The Courier News from Blytheville, Arkansas on June 20, 1966 · Page 6
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The Courier News from Blytheville, Arkansas · Page 6

Blytheville, Arkansas
Issue Date:
Monday, June 20, 1966
Page 6
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Page 6 article text (OCR)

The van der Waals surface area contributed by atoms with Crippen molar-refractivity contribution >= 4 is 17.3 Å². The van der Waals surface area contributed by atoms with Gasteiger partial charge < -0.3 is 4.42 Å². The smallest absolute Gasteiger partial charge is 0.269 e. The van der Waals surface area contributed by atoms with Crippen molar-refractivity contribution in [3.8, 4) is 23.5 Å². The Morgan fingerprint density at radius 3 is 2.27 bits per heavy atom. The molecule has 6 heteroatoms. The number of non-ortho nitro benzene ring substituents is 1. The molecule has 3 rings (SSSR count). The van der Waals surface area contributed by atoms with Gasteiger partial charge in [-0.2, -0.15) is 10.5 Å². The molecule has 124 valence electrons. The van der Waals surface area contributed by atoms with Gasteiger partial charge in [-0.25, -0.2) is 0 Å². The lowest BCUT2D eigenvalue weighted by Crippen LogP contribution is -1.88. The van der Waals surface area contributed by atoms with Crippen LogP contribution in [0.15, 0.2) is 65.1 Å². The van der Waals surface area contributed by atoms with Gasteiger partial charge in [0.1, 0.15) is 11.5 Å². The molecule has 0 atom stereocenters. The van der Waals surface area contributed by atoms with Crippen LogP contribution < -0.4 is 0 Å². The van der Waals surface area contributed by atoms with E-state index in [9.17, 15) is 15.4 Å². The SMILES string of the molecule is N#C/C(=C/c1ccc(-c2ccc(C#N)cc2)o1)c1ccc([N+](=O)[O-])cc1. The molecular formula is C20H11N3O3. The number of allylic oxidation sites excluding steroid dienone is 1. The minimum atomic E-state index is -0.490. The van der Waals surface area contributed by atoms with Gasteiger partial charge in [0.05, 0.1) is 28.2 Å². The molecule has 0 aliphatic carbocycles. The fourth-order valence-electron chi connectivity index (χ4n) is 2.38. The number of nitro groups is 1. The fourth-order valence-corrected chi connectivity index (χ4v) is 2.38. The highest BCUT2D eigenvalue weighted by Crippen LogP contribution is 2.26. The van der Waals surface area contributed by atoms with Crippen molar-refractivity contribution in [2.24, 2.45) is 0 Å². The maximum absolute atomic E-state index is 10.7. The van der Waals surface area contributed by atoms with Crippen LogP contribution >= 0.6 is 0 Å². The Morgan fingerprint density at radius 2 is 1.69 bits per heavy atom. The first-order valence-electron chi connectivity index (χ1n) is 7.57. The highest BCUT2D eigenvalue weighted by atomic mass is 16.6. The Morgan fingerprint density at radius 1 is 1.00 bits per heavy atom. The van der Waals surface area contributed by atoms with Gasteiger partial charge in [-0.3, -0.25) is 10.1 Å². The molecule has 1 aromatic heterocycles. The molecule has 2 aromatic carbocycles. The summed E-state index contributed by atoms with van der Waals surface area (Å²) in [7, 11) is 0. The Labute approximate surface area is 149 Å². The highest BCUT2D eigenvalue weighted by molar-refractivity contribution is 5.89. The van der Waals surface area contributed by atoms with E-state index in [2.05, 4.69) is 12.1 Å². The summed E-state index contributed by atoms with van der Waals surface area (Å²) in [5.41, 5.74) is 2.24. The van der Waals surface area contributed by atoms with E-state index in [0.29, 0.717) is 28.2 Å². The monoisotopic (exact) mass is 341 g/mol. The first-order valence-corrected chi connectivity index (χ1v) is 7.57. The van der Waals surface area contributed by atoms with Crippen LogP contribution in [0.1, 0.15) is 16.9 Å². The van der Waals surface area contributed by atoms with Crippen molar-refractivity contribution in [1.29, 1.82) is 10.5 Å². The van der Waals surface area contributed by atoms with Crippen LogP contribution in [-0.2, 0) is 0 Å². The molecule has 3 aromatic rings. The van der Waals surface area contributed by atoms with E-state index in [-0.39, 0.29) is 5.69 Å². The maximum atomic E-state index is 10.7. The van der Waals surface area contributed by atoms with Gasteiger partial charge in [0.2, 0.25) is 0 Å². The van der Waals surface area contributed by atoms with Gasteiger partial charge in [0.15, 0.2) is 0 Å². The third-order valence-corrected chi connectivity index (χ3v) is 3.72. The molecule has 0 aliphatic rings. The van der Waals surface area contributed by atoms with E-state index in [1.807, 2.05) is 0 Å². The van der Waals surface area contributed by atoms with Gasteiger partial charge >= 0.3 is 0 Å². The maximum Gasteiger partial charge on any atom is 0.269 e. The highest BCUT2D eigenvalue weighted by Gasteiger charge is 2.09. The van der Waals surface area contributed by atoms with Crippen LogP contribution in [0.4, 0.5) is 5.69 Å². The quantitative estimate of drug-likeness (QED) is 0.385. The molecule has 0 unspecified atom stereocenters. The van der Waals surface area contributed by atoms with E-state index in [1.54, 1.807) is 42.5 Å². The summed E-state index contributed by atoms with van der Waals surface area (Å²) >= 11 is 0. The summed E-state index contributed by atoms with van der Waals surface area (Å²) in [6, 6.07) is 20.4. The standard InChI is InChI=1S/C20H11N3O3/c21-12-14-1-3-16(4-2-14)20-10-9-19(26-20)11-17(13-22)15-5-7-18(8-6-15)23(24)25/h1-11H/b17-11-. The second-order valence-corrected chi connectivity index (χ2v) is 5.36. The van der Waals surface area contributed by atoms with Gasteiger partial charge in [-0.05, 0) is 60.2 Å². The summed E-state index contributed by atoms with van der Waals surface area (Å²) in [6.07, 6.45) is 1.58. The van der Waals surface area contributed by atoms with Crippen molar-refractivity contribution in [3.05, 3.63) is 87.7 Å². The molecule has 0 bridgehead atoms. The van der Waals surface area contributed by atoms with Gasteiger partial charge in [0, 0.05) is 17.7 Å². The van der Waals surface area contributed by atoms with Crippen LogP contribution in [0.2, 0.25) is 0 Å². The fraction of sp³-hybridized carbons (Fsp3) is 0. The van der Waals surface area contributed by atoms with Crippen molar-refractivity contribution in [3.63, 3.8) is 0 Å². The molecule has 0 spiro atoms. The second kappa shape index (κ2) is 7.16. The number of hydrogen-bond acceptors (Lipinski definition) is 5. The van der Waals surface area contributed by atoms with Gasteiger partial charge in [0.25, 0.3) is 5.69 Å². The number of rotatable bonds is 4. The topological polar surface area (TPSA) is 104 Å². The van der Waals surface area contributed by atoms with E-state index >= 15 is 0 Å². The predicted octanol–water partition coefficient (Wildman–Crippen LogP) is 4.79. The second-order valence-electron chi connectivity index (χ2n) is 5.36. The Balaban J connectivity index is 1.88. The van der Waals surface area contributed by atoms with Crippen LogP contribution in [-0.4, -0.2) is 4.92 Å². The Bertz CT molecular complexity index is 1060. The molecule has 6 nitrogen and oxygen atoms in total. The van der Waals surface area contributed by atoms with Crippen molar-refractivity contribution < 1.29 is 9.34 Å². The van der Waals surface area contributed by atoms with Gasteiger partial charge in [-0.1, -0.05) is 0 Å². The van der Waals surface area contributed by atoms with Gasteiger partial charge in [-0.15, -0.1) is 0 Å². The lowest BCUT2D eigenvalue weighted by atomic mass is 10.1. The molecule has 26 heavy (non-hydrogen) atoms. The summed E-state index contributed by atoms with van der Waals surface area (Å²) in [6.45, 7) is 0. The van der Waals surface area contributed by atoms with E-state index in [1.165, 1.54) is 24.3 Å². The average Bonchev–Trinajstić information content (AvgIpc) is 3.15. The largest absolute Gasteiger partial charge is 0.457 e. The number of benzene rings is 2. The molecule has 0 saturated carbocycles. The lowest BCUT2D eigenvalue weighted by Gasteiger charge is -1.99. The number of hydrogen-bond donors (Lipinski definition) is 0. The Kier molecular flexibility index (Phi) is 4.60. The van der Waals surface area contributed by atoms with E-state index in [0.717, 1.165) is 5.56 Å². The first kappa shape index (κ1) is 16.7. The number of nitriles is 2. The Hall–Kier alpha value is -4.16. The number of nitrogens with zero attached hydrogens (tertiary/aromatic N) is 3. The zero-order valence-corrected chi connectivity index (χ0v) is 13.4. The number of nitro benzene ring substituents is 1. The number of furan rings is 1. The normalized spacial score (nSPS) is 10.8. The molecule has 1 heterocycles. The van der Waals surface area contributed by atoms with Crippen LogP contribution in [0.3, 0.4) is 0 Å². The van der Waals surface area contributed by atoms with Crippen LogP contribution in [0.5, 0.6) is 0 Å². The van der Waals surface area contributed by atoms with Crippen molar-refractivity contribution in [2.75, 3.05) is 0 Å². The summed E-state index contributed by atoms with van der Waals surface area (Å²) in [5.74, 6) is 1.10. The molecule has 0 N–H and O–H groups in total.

Arkansas First "•"- State Senator Doug Bradley of Jonesboro Friday expressed a fear which we can only hope is unfounded. A move, Senator Bradley said, to merge Little Rock University with the University of Arkansas may work against the effort to grant university status-to Arkansas State College. Earlier in the week, a special University of Arkansas committee had submitted a recommendation that the University and Little Rock University give serious consideration to a merger proposal which would result in an extension of the Fayetteville campus to the populous Pulaski-Jefferson county area. If this proposal comes to pass, Senator Bradley said, then university status for Arkansas State may be defeated "by arguing that there are plenty of public university facilities available in Little Rock and Fayetteville ... and there is no need for a university at Jonesboro. Senator Bradley recalled that two years ago, the university absorbed old Arkansas Law College in Little Rock and thus spread itself a bit thinner. Doubtless, he envisions the argument that what with adding a new branch to the law school and a new undergraduate study campus, funds will be too scant for the state to contemplate university status for Arkansas State College. Actually, there is no reason why this must be true. There is every reason why Little Rock University should be merged with the University of Arkansas and why Arkansas State College should be given university standing. ~ Arkansas has three economically vibrant areas: the Fort Smith-Fayetteville sector; the Little Rock-Pine Bluff segment and sprawling Eastern Arkansas, anchored by Jonesboro, Blytheville, West Memphis and Forrest City, all cities of growth and potential. Each of*these areas should have a state university. There is nothing at all ravolutoia- ary about extending a university campus, such as the proposed incorporation of Little Rock University. California pioneered in this and its publie education system is second to none in, the world, which covers a bit of ground, now, doesn't it? This technique has been and is copied time and again as state universities make their resources move accessible to more people. Milwaukee, for example, has far more people in close proximity than does Madison. Charlotte, N.C., has many times the potential students of Chapel Hill. These cities have branches of their state university. The pattern has been repeated over the United States. It should be done in Arkansas. State Universities at Fayetteville Little Rock and Jonesboro would give the state's people a fair shot at a college education. It isn't as perfect as having a state university just down the street, you understand, but geographically the distribution is almost ideal. More and more, however, it becomes clear that the state is long past the time when it should reorganize its system of higher education administration. In Arkansas, we have a University element and a State College element (and probably an Arkansas Tech factor and a State Teachers College activist front). Each of the two primary schools has its president, its board of directors and fights for its causes. How much more sensible it would be to have a single board of trustees for all state schools with a single president —who would be headquartered neither at Fayetteville nor Jonesboro, but possibly Little Rock. In this way, the state might get not what is best for the University nor what is best for State College, but what is best for Arkansas. I Show Beat \ by \ Diet Kleiner Vita* Of Pouting Over the Liquor-Spout Possibly the cheapest display to date of pure spite; of contempt for railroading in general and the public interest, was the wildcat strike of Long Island Railroad trainmen on the issue of no beer for workers, cocktails for executives, at luncheons. It's regrettable that for safe train operation, beer has to be denied across the board to engineers, etc., on the chance that even one, or any small number, may be vulnerable to afternoon daze. To imply that executives, though still on duty at a "celebration" luncheqn, are in anywhere near the. same close relation to protection of passengers, is ridiculous. You have to go considerably further to strike an analogy: Imply that so many get consistently stewed or fuzzy in mid-day as to impair the safety-rule fabric itself, and maybe the railroad's very integrity. (We aren't recommending, however, any such mid-day indulgence in any degree, for anyone who has to keep on the ball.) With things going as they are, it's nevertheless likely the next "contract" will put management on the teetotal side, no matter what the occasion, during any working period. The great sigh of-relief that then will rose from anxiety-ridden passengers, ever fearful that the superintendent will stagger into a cab and take over the throttle, should create a low-pressure system that will decisively end the northeastern drouth and wash out several bridges.—New Orleans Times- Picayune. JACOBY ON BRIDGE NORTH JO ; £ AAJ5 VA83 <»J2 + AK1054 WEST EAST A1098643 AK7 V106 VJ97S • 85 4109743 4862 *73 SOUTH (D) AQ2 VKQ4S 4 AKQ8 + QJ9 Both vulnerable West North East South IV Pass S* Pass S 4> Pus 3V Pass 4* Pass 4 A Pass 6N,T. Pass 7N.T. Pass Pass Pass Opening lead—410 In the thirties the partnership of Walter Malowan and Sidney Rusinow was one of the best in fte world. Sidney, the younger by some 20 years, is best remembered as the inventor of the-Rusinow leads which are currently achieving popularity among today's experts. •"Baiter's death at the age of 83 means little to the current crop of players. Hi» last tourna- niisnt play was in 1944 but he continued to play rubber bridge at J*ew York's Regency Club after Oat. Walter was always an over- bidder and loved to play no- trump. He was set many times but tbert it no telling how many no* he mada where anyone •lie mold hive stopped at a part icon in a wit. In the toali of the 1M4 Grand National Matowaa'i team played Mtnvt OnttM Jaeottf* *«» known as the Four Aces. The Four Aces won as- they usually did in those days but Malowan ami Rusinow gave them a scare wisn they bid and made a grand slam which was missed at the other table. Walter and Sidney used the Culbertson four no - trump. The Blackwobd convention had not reached eastern bridge circles at that time. Unfortunately, you tlOSSAT AND CROMUY IN WASHINGTON Want to Work? You Better Have Law Income Parents! needed at least two aces to try a Culbertson four no • trump Without them Walter jumped to six no - trump over his partner's four - spade bid and Sidney went on to the grand slam. Sidney based his decision on the fact that he thought his jack of diamonds would be a valuable card. It sure was since it gave Walter his 13th top card trick. Without it, he could still have made the grand slam on a squeeze, but it is far better to bidsure grand slams than those which require a lot of play. By RAY CROMLEY Newspaper Enterprise Assn. WASHINGTON (NBA) The other day a 16-year-old girl set out to find a job to earn money for college. She went to the state employment office to register. She filled out forms and was interviewed by three employment specialists. She had excellent qualifications. When it was all over, they asked what her father did for a living. She told them. The employment people said her father earned more than the maximum set in President Johnson's youth opportunity program. (The maximum is $4,685 for a nonfarm family with seven children, or 51,900 for a family with two children.) The President's push, they said, is to see that poor youngsters get jobs. Though these rules don't apply to private Industry, private firms are being asked to co-operate in giving priority to these youngsters from poor families. So the employment people told the 18-year-old girl from a non- poverty family to come back when school was out and fiiey'd try to find her something. They (•Wit. MM*. •WJbofever Aoppwerf to tht didn't hald out much hope. A few days later a man phoned the girl's father at the office. He wanted to say he'd recommend Sie girl for a job. He needed young people wifh her training. "But," he said "you know we're bound by these restrictions. You know what I mean." "You mean her family must poor?" "Yes, which means we can't hire the people we need. But we're waiting to see if they won't ease restrictions." Some of us talked over the problem with a personnel officer in a major agency. He didn't have an answer. "If you find out," he said, "let me know. My son is in the same boat." We talked with the vice president of a company. "I .don't know what to say," he answered. "My daughter's looking for a job." * * * As this piece was being written, a man called in to say he had just received a letter from a Princeton alumni group. The letter reported that numbers of Princton college undergraduates who depend on summer jobs to stay in college had been ! turned down. So far as the man could tell, the turndowns were because the Princeton men had parents who earned more thsn the maximums. The push is on to help the underprivileged. This is fine. But fathers say their 16- or 17- can't find jobs — especially in areas where federal or state employment offices dominate. These middle - class young people are supposed to be provided for by their parents without working. Maybe they can be. * * + But this lack of work is doing something to the sons and daughters of middle-class parents. We see these young people in our nighborhood teen club. Thy have money from their parents in their pockets, a car, largely paid lor and maintained by their parents — and nothing to do. They get in trouble and their family pastor visits them. Some donate some of their time to volunteer work. But a lot jusl hand around wherever they can hang around. We're apparently determined (o force our young people into idleness unless their parents are poor. HOLLYWOOD (NBA) "You'd better get over here, quick," the man from United Artists said. "Jack Lemon is kicking Judi West." Since I get a boot but of kicks as much as the next fellow — or, conversely, since get a kick out of boots much as the next fellow - I hopped in my trusty Volvo and I was at the studio before you could say, "Pointed Shots?" This was a big scene for "the Fortune Codkie." In it, Lem6n had discovered that Miss West had returned to him .just because he had come into a lot of money. Her contact lens had fallen out and she was on her hands and knees looking for it. This presented him with an alluring target, so he was supposed to kick her in the kickee and send her sprawling. Lemmon was warming up on the sidelines with a little leg-swinging. "This is the moment we've all been waiting f6r," one of the technicians said. Apparently, Miss West had not endeared herself to the crew and most of them would have liked being in Lemmon's shoes — or, at least, his one active shoe. Director Billy Wilder demonstrated what he wanted. It turned out he had in mind not so much » kick as a shove, with Miss West ending up prone on her stomach. "Let's run through it," Wilder said. Walter Matthau stood throughout the scene, holding a glass and watching the proceedings with a sardonic air. Judi got down on all fours. Jack delivered his preliminary lines, then placed his foot on the appropriate spot and shoved. "No," said Wilder, "Too rough. I want it gentle, ever so gentle," "It doesn't bother me," Judi says. "It didn't hurt." "I'm not worried about you," Wilder said. "I'm thinking el the .picture, Mrs .Gefahrlich. Look, Jack, If you Kick tome- body in the bottom, it doesn't have to be rough." Wilder enjoys giving hit players nicknames. He kept calling Judi "Mrs. Gefahrlich," and later I looked the word up in my German • English dictionary and it means "dangerous." They ran through it once more and then Wilder said they would shoot it. The first take seemed all right to us Off-stage kick- watchers, but W i 1 d e r wasnt' happy. "Look, Mrs. Gefahrlich," he said. "Don't move your behind so much. I'm surprised Jack could even reach you." "I'm pretty good at hitting moving targets," Lemmon said. It took a few more takes before it was shot. Then they had to shoot it from another angle, with Judi in the foreground, and they squirted tears in her eyes from a bottle for this scene. When it was all over, I collected reactions from the participants. "It didn't hurt at all," Judi said. "I didn't even wear anything special underneath. If you're an actress, you have to do things like this." "All in a day's work," Jack said, with the air of a boulevar- dier. "1 hope the people laugh at it," Wilder said. "I think it's funny, don't you?" Sure it's funny. It was funny even when Charlie Chaplin did it. Blytheville (Ark.) Courier Newt Page Six Monday, June 20, l%6 75 Years Ago -In Blytheville Pat Hearn and Nita Rose Hall will return tomorrow from Hot Springs where they have been attending the Grand Assembly of Rainbow Girls. Chip Wright, son of Mr. and Mrs. Oscar Fendler, left yesterday for camp near Gatlin- bug where he will spend a month. Mr. and Mrs. Leroy Huddleston and children Martha and Leroy left this morning for Estes Park, Colorado. Mr. and Mrs. Harold Anderson and son Harold Jr., of Marianna were the weekend guests of relatives here. Mrs. Clair Miller and son Buddy have returned from Hot Springs where they attended a family reunion. IHE BLYTIUVILL* COURIER NEWS CHE COURIER NEWS CO. H W. RAINES, PUBLISHES RARRX «.. RAINR8 Assistant Publisher-Editor PAUL D. HUMAN Advertising Managei Sol? National Advertlslnf Representative Wallace Wltmer Co. New Vork, "Mcago, Dltiolt. Atlanta, Mempbli Second-class posrace paid at BlvtheTlIle. Ark Member ol the Associated Prwa SUBSCRIPTION RATES R; carrier In the elt; of BlytkK rllle or an? suburban town when carrier service Is maintained Me M«f week. S1.30 per month. Bj mall within a radlut of 14 miles. $8.00 per rear $5.00 for ill months, $3.00 for three months, by mall, outside JO mile radius IIS.OO per rear D»«Me In advance. Mall subscription* are not accepted In towns and cities where Tht Courier News carrier serrtc* U maintained. Mall subscription* in parable in advance. NOTE: Tne courier wew usntntti no responsibility for photograph* manuscripts, engravings or mat! left with It for ponlbl* pnbUettios, Big City Aritww to -PreviewPurf*. the Doctor Says The inabiity of some married couples (an estimated 10 per cent) to have children is a source of bitter disappointment. An even greater sorow is felt by those who lose an only child and are unable to have any more. If this is your problem, two courses are open to you, either of which can be very rewarding. You can apply to your county welfare department to be foster parents or you can adopt a child. Some couples who act as foster parents grow to love the child so much that they later adopt him. Whichever course you choose, you must want very much to share your love with a child whose need for that love is very great and the desire to take the child into your home and heart must not come from one foster parent but from both. In fairness to the child you should never take this step to try to patch up a shaky marriage. Don't forget that the child has no voice in this decision and that he is the one who will suffer most if the love you thought you could give him Ms. If either adoptive parent Is over 45, the step must be weighed very carefully because, even with the best of Intentions, you up with M Written for Newspaper Enterprise Association By Wayne G. Brandstadt, M.D. infant's needs too exhausting, that the noise of a crying baby is intolerable or that the worries involved are taking too much out of you. Furthermore, the chances Kiat you will live to see him cast his first vote, although good, are not as good as with younger parents. These are some of the reasons that foster care and adoption agencies are so cautious in screening prospective parents. Surveys have shown that adoptions are much more successful when fiiey are screened by a responsible agency. The motional maturity and the success of the marriage have been found to be more important than the educational level, religion, or economic status of the prospective parents. Another factor in any successful adoption is a strong belief (regardless of whether it can be scientifically proved) that environment is more important than heredity in bringing up » child. Once you have adopted him should you tell him he is adopted? Most authoritiei agree that he should be told when he reaches the age of 4 or 5 but the telling must b casual, preferably in answer to Ms questions. A ilBDla ttDLffiiti be given without any show of anziety over his reaction. Many an adopted child is proud to have been "selected" rather than unceremoniously dumped into a household. ACROSS 41 ComposittaD for eight (var.) 44 Thickened soup club B Grand 11 U.S. president 12 Hindu 47 Bovine stomach divisions' balli 15 Blood vessel ie Painters' It is not known when the first direct blood transfusion in humans was made but up until the last quarter of the 19th century only 347 human blood transfusions had been recorded. There were 129 cases in which animal blood was used. Blood transfusion was considered only a last resort until the turn of the century when Karl Landsteiner demonstrated human blood groups and their compata- bility in transfusion. 53 Tailed. M World (hMebaJIV 55 Slumbers M Tears asunder yi Travels. DOWN 1 No one .... JHottelriw 24 Heroic in sctte 3 Ground Fata 30 Hawaiian wppei- (ol.) SI Intelligenf 4 Credit 82 Htrem room S Two-yew-old 34King (Latta) 17 Biblical city 18 jam 22 Obtains 25 Exclamation of disgust manila mf* 42 Put into cipher 43 Kind odlaoi 44 Enlisted persons (abj 45 Employer « Additional -48 Copied